Classic Design on Cape CodText by Meaghan O’Neill Photography by Read McKEndree
Architect John DaSilva was facing a dilemma. His integrated architecture-construction firm, Polhemus Savery DaSilva Architects Builders, had purchased a prime piece of real estate in Chatham, Massachusetts. The property’s existing 1950s-era house had a Cape Cod aesthetic, but the interior wasn’t cohesive, and it didn’t take advantage of the site’s beautiful location on a salt pond with views of the bay beyond. Having built eight custom houses in the neighborhood, DaSilva and his team knew the building was a tear down. Still, they wanted to retain the character of the neighborhood.
“How do you make a house that meets the needs of contemporary living, but respects the natural and historical character that draws people here in the first place?” asks DaSilva, design principal at PSD. “It’s a philosophical and artistic challenge. People want a certain degree of familiarity, but they don’t want something that feels ordinary, either.”
Solving for that, says Aaron Polhemus, owner and chief executive officer of the firm, was “about being thoughtful about the architecture and the landscape.” Posing such questions resulted in a building that, from the front, references classic cottage proportions. Over-scaled columns on a broad porch coupled with over-scaled windows and roof overhangs play with proportion to give the illusion that the house has less mass and volume than it actually does. While the front facade “confounds expectations a bit,” says DaSilva, the water side’s ganged windows, raised terrace and infinity pool, and walk-out lower level offer fairly contemporary styling. Inside, open-plan living maximizes the gorgeous views.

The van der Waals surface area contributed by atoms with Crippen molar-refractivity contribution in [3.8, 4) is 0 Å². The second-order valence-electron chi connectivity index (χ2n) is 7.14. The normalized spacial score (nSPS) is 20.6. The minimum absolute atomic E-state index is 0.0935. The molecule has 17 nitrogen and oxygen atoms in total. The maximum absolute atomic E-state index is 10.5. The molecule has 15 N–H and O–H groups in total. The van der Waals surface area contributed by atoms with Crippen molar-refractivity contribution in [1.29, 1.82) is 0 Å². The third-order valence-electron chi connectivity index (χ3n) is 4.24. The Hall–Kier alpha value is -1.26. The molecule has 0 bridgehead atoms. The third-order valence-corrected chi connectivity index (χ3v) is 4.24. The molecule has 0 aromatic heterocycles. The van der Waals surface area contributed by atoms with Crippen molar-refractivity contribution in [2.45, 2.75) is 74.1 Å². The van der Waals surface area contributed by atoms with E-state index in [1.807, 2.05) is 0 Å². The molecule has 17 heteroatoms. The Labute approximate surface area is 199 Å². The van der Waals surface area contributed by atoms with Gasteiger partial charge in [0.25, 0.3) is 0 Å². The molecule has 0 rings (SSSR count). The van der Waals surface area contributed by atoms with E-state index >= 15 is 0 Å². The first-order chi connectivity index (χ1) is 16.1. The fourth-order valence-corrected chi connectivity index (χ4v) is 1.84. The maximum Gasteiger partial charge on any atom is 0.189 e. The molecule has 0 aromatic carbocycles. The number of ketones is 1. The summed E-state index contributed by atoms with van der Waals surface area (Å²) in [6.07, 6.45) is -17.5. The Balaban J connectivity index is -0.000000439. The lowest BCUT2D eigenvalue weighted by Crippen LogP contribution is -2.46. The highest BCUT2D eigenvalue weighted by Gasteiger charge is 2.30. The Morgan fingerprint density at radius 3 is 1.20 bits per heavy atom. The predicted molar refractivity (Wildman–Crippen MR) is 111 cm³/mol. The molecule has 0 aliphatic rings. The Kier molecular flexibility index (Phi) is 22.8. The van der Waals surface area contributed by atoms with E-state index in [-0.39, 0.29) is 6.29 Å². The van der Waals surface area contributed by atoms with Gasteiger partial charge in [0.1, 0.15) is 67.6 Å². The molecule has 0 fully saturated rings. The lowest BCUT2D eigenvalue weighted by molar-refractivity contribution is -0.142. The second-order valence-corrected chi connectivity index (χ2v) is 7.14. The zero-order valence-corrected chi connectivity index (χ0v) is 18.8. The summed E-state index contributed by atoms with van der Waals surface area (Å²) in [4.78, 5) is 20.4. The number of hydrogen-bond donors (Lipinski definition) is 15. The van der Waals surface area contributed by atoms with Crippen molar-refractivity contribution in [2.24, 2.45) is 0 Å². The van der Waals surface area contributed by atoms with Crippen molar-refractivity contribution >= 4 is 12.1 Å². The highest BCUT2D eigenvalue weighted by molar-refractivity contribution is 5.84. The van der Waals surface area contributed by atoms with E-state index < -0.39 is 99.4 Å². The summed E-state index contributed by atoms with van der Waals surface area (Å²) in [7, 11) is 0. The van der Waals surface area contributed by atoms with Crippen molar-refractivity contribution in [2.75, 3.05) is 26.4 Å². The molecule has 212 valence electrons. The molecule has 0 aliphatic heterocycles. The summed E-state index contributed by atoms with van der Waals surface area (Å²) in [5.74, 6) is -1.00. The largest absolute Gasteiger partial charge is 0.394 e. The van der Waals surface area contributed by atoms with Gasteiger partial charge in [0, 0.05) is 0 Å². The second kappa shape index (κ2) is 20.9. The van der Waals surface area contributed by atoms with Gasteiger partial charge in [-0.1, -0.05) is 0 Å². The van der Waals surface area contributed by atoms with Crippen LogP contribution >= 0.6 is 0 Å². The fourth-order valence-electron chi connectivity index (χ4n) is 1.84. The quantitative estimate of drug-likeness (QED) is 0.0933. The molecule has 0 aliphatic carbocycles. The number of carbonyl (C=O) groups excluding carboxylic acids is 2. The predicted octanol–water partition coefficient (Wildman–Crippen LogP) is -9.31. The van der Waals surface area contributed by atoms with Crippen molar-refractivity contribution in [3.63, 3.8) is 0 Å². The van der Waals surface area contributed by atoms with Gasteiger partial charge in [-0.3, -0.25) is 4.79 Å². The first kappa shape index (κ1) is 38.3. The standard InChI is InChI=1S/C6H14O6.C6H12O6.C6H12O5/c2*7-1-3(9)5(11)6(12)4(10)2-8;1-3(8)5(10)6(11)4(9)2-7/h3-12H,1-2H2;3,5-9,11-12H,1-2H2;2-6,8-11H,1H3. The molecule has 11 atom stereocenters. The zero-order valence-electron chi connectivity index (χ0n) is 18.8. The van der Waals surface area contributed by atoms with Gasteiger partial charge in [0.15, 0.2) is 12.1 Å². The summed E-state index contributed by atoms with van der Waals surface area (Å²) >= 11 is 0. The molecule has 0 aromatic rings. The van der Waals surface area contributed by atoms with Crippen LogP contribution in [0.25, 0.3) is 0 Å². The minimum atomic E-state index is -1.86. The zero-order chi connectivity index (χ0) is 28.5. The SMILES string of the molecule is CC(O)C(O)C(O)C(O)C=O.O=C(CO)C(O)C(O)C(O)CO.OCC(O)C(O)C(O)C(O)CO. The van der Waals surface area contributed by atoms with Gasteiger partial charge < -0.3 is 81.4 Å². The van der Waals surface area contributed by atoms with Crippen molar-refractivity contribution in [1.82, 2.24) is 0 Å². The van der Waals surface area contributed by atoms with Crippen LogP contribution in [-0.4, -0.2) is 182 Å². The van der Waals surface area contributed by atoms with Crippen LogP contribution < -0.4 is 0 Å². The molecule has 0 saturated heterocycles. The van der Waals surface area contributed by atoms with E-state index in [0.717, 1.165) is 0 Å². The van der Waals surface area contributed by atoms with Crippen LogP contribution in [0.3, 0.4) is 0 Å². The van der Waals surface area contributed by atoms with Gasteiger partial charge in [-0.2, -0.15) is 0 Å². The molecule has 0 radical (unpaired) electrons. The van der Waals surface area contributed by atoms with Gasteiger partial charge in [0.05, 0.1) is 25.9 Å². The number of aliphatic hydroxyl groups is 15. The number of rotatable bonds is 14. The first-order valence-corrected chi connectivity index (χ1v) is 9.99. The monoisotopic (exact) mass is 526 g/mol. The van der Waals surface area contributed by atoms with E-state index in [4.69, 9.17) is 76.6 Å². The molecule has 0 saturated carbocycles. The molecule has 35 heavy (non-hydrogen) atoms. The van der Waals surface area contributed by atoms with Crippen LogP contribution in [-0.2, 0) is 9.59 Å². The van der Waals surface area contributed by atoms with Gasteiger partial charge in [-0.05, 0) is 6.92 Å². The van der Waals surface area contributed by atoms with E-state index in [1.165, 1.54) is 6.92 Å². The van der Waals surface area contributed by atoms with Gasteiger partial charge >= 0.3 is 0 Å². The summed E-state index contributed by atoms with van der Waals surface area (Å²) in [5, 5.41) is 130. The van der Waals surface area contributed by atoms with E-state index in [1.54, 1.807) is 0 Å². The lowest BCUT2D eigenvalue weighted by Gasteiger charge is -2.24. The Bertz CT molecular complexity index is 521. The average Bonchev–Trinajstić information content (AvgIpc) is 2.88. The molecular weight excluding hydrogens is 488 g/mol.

Because the 5,850-square-foot house was custom built for sale, the homeowners—a husband and wife who use it as a seasonal retreat for their family—purchased the property after construction was complete. Wanting to further personalize the inside, they brought on interior designer Lisa Tharp with Lisa Tharp Design.
To define and unify spaces within the horizontally oriented main floor, Tharp added rafters and beams to ceilings in the living, dining, and kitchen areas; crown molding, drapery, and paneling also draw the eye upward and add texture. The designer swapped out contemporary lighting fixtures for options with a touch of vintage charm and warmth.
At the terrace entry, new wooden doors—painted a stunning shade of hydrangea blue,
a favorite color in the family—became the foundation for a harmonious palette.
For the seating area, Tharp replaced the fireplace surround with floor-to-
ceiling paneling reminiscent of Colonial-era Cape Cod. “We wanted to introduce a sense of age not through distressing and patina, but in classicism in the detailing,” she says. The result, partly inspired by the homeowner’s admiration for design icon Jackie O, is gracious and elegant, yet still crisp and fresh.
In the kitchen, that direction meant adding a Pietra Cardosa stone slab behind the stove, lightening the white oak floors, and installing a custom surfboard-shaped table. “The style is about being comfortable, easy entertaining, and classic, casual elegance,” says Tharp.
Bedrooms also advance what Tharp calls the house’s “ethereal envelope.”
A dreamy first-floor guest suite is dressed in what she describes as “a tight range of white, creams, and neutrals.” Upstairs, an airy master bedroom that features upholstery on the walls and ceiling and three-directional views feels like a tent canopy floating over the water.
The ultimate effect is a residence where interior and architectural elements come together to do just what they’re supposed to—in this case, provide the perfect backdrop for relaxation, fun, and family time, now and for years to come. As Polhemus puts it, the house “embraces the past while looking forward to the future.” It’s a design that has fulfilled its promise, and in so doing, become more than the sum of its parts.
October 20, 2020
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